Base your answers to this question on this passage, as well as information from the original passage and data chart, as another scientist presents her findings concerning the Lucy fossil.
I have also done research on the reconstructed fossil. My study focused on reconstructing the inner ear of the fossil. We can learn quite a bit from the construction of the inner ear, including how the specimen kept its balance, how it stood, how it walked, and how it could live. My research shows that the position, shape, length, and structure of the inner ear canal would have Lucy needing four limbs to balance herself while walking, as she would need more surface area to support her weight. We also learned from the structure that the pressure in the inner ear would allow her to live comfortably at slightly higher altitudes.
Is Lucy a Human or an Ape
Who was the first human? Scientists have long debated this question as they have searched for evidence of our first
ancestors. Many believed (and still do) that the search ended with the discovery of fossil AL 288-1. This fossil,
nicknamed “Lucy,” is of a skeleton that is 40% complete. It consists of skull fragments, a lower jaw, ribs, an arm bone,
part of the pelvis, a thighbone, and some shin bone fragments.
This fossil was one of the most complete primate fossils ever found. It was believed to walk in an upright fashion and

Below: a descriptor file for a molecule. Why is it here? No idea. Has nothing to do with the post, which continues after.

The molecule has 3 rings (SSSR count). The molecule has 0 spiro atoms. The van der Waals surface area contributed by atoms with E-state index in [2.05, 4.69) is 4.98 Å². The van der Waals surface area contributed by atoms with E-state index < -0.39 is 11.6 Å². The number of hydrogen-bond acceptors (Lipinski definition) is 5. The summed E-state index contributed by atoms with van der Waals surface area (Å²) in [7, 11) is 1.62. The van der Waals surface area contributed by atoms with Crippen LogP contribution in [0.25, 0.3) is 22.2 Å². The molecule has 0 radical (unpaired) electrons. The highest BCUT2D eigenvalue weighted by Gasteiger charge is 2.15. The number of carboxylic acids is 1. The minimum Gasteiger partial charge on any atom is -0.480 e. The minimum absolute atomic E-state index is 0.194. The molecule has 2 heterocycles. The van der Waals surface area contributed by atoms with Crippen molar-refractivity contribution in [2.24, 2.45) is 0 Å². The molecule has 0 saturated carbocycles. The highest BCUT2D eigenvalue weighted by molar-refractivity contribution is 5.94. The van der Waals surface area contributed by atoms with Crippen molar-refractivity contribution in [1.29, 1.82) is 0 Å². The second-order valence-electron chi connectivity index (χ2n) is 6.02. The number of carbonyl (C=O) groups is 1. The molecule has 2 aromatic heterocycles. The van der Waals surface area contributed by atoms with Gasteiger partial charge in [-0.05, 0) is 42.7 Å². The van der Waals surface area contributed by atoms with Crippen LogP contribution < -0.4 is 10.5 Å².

has been designated as the first and oldest known human ancestor. Recently however, a new group of researchers has
collected evidence that points to Lucy merely being another in a long line of apes. Let’s hear from two researchers
concerning the world’s most famous fossil.
Of course Lucy is the earliest human ancestor. There is lots of evidence that leads us to draw this conclusion. First of all
there is the ribs that were found. We had an anatomy expert put the ribs together and they fit in a way that created a
barrel shaped chest, just like the barrel shape we have in humans today. More evidence comes from Lucy’s arm bone.
Its length and shape point toward a creature that walked upright and gently swung its arms, just like modern humans.
It has a smaller brain, but we calculated the ratio between skull size and body height for both Lucy and a modern
human, and the numbers came out very favorably.
There is more evidence as well. Her sharp teeth and the wearing pattern of the enamel indicate a diet similar to other
lines of ancient humans, one that includes meat and vegetables. Collectively, this is quite a bit of evidence that Lucy is
our ancient cousin.
Since Lucy was first discovered, new methods of research have allowed us to look at the remains much more carefully.
We had our own researchers re-create the rib cage, and we found that they had to be forced into the barrel shape. This
is because the bones are more rounded in cross section than that of a human, which are flat in cross section. Instead
the bones formed a conical rib cage, which is the shape you find with an ape.
We also did a detailed analysis of the arm and hand bone of the Lucy fossil. We found that she has a “stiff” wrist, not a
flexible one. This is definitely a feature of knuckle walking apes, not of bipedal humans. Still more evidence comes from
Lucy’s teeth. We used image enhancement and other optical techniques to show that Lucy’s diet consisted of quite a
bit of fruit. This is not something a ground dwelling human would eat on a regular basis, as this is a diet staple of a tree
According to all the information presented, Scientist #3 would most likely believe Lucy should be classified as